As I matured and started coaching, I wanted to pass this knowledge on and mentor younger athletes, help them past the obstacles I had already run into. And then I started to see inspiration all around me - could see that this was true for all athletes and why people keep signing up over and over again for competitions.
Goals are important, and I’ve always coached people to choose their goals carefully. But goals won’t motivate us, if our intentions don’t support our soul. I also think it’s really hard for anybody to feel inspired, be motivated or take action if the goal is chosen for the wrong reason.
When our intention is to train with respect and care for ourselves, to support the others around us and see how far we can go, we are carving a positive pathway for ourselves. If our motivation is rooted in needing to prove ourselves worthy, or to dominate, then fear and negative patterns become our training partners.
If you are one of the many thousands of people who choose to set a goal for yourself – whether it is to start walking, complete your first 5k or challenge Ironman Triathlon – don’t except inspiration every day, or to be massively motivated for every training session. Inspiration and motivation ebb and flow, and when they come it is beautiful, and like a sign post, they show us we are on the right path. What will keep you going, is having the right intention (and this is wildly personal), and most of all, developing good habits that support exactly what you intend to do.
Eat well, sleep well, take care of logistics and be kind to yourself.
Run For Joy
Over the course of my career, there were many times when I didn’t have a coach next to me, giving me cues, or keeping me on track. Endurance athletes seem to have an independent nature yet they still need to develop good decision making skills. I had to learn to train well on my own and I learned like a lot of people, through failure. Once I had failed though, I was pretty determined not to repeat the failure. I learned about training too hard on my easy days in the hardest way possible. I was at the World Student Games in Sheffield, England, and I was a young, enthusiastic runner, excited to be alongside my idols and role models. I was so wrapped up in the experience of the event, my first really big multisport games, that I tagged along for a training run with some of the more experienced members of the Canadian Team. So happy to be just running with the elite, the best of the best, I pretty much hammered to keep up during a 10 mile run at slightly faster than 6 min/mile pace. This run ended up being a strong tempo run, (probably a 4.5 out of 5 on the effort scale at the end of the run) and, being 2 days out of my 10 000m track event, left me with nothing on race day. I will never forget the disappointment of running that championship race on demolished legs. After 6 laps, it was a struggle, and suffering through each of the remaining interminable 19 laps taught me 25 times over to never again throw away a race during training.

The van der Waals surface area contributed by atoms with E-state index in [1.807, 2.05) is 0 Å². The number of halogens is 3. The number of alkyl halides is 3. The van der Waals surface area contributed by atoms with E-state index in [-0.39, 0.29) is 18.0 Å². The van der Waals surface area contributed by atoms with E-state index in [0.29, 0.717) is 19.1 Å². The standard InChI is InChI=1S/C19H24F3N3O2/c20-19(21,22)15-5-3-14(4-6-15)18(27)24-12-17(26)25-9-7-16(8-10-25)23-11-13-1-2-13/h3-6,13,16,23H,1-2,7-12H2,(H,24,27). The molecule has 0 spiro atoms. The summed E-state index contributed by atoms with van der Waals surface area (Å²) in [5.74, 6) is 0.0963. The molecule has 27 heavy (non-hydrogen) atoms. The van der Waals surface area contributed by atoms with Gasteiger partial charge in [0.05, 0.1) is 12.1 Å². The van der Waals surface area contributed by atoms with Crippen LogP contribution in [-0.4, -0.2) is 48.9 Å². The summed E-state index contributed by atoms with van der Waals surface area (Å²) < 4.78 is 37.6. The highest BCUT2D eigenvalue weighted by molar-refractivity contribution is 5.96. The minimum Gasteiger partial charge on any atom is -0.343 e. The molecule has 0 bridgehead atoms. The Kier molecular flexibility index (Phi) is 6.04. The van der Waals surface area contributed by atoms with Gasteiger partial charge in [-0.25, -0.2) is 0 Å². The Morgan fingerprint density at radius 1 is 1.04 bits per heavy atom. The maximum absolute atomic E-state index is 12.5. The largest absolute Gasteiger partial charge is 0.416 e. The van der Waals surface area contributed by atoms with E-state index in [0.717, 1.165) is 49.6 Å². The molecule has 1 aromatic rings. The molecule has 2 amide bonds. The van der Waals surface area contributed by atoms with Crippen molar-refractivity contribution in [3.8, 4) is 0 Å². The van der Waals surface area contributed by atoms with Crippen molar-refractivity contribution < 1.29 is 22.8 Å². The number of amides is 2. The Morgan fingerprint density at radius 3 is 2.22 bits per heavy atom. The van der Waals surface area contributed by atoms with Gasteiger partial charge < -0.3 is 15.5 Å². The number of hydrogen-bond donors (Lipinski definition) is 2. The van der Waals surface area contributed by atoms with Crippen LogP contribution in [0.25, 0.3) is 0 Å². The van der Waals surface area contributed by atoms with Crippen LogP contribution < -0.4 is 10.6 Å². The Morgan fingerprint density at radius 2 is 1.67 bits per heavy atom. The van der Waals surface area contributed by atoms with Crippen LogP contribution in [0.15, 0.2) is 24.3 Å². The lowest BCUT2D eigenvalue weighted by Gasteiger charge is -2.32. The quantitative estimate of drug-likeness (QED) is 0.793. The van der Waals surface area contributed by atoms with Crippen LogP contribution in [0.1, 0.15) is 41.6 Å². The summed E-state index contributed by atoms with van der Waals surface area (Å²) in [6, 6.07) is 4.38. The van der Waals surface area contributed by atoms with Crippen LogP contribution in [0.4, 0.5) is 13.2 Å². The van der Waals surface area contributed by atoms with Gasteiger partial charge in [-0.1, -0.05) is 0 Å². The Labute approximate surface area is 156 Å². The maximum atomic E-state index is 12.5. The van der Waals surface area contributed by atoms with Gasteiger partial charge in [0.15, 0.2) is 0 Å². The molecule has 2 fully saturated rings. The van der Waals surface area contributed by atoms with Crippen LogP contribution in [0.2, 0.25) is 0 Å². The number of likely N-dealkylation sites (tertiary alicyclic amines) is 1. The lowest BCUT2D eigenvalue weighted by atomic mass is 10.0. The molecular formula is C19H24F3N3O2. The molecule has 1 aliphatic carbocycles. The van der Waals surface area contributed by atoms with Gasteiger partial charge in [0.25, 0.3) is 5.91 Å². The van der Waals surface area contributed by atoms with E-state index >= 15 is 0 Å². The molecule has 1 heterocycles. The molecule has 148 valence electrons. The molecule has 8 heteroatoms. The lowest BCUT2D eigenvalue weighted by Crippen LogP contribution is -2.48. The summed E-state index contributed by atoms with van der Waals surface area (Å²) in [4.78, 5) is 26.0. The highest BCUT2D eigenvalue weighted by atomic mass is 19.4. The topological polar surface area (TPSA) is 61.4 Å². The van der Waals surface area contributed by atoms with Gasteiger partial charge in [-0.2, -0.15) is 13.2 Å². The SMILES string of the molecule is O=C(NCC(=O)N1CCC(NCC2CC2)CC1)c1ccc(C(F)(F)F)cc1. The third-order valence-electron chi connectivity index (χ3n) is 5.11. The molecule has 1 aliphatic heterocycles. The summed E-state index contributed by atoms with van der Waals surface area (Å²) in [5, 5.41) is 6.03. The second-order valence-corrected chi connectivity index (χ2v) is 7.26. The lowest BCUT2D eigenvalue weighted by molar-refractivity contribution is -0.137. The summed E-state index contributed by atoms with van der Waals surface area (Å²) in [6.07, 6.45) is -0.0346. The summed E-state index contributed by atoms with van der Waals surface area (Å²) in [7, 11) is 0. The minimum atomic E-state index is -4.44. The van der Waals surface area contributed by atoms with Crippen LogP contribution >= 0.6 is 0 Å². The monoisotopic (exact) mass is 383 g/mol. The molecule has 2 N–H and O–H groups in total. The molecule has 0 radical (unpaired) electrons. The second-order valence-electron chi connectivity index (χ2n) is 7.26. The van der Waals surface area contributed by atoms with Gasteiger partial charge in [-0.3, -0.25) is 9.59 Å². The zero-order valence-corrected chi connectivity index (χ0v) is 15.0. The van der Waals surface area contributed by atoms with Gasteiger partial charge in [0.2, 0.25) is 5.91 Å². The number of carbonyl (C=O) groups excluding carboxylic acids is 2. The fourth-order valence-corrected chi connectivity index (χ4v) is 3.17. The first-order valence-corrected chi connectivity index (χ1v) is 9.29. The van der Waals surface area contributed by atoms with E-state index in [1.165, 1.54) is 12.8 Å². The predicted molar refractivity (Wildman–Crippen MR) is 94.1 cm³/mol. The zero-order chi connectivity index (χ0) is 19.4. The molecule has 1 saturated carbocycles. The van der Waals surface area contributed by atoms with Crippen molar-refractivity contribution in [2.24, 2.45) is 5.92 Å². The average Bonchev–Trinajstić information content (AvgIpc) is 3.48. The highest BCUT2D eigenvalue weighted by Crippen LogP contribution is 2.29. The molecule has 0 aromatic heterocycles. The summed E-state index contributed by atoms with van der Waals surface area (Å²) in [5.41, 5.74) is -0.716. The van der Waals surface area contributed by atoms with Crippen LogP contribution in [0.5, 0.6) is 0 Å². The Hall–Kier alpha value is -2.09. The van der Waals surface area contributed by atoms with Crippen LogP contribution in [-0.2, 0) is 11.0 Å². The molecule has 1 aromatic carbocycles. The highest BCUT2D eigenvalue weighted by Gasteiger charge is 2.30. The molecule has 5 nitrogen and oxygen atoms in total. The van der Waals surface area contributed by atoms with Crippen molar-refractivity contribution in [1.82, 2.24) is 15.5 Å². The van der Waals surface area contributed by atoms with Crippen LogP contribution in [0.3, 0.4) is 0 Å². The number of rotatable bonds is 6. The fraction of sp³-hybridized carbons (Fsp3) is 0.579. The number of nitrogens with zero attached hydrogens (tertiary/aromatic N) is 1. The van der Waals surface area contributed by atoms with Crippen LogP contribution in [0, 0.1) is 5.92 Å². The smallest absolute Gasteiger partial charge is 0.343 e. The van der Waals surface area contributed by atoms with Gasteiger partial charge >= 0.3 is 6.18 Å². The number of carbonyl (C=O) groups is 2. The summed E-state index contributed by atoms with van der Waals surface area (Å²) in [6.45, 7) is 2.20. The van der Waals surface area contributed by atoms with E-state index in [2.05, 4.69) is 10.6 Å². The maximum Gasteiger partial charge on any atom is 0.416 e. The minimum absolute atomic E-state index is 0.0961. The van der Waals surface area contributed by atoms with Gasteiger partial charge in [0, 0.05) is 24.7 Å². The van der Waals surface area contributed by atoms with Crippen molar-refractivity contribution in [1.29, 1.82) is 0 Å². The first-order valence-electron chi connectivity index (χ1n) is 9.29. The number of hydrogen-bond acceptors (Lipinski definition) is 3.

The ability to be paying attention to what is happening right now, fully accepting of it, appreciating it, and not wishing for anything more, or for it to be different. Particularly, to not be distracted by ‘thinking’ - by music, your outside environment, or your unhelpful thoughts.
I believe it is really important for people to develop this skill of mindfulness in training for several reasons. Mindfulness brings your attention to what is happening with your body in the moment. When you are mindful, you are more likely to be relaxed and without tension, and this will improve your body’s ability to move effectively. When you are paying attention, you will notice when something isn’t quite right - like a small ache or pain - and you can stop and stretch, slow down or stop before it becomes an injury. When you are mindful you aren’t distracted my multitasking, and this is both powerfully beneficial to your mental health and helps increase your intrinsic enjoyment for training. If you are mindful you don’t ignore a pain that will become an injury.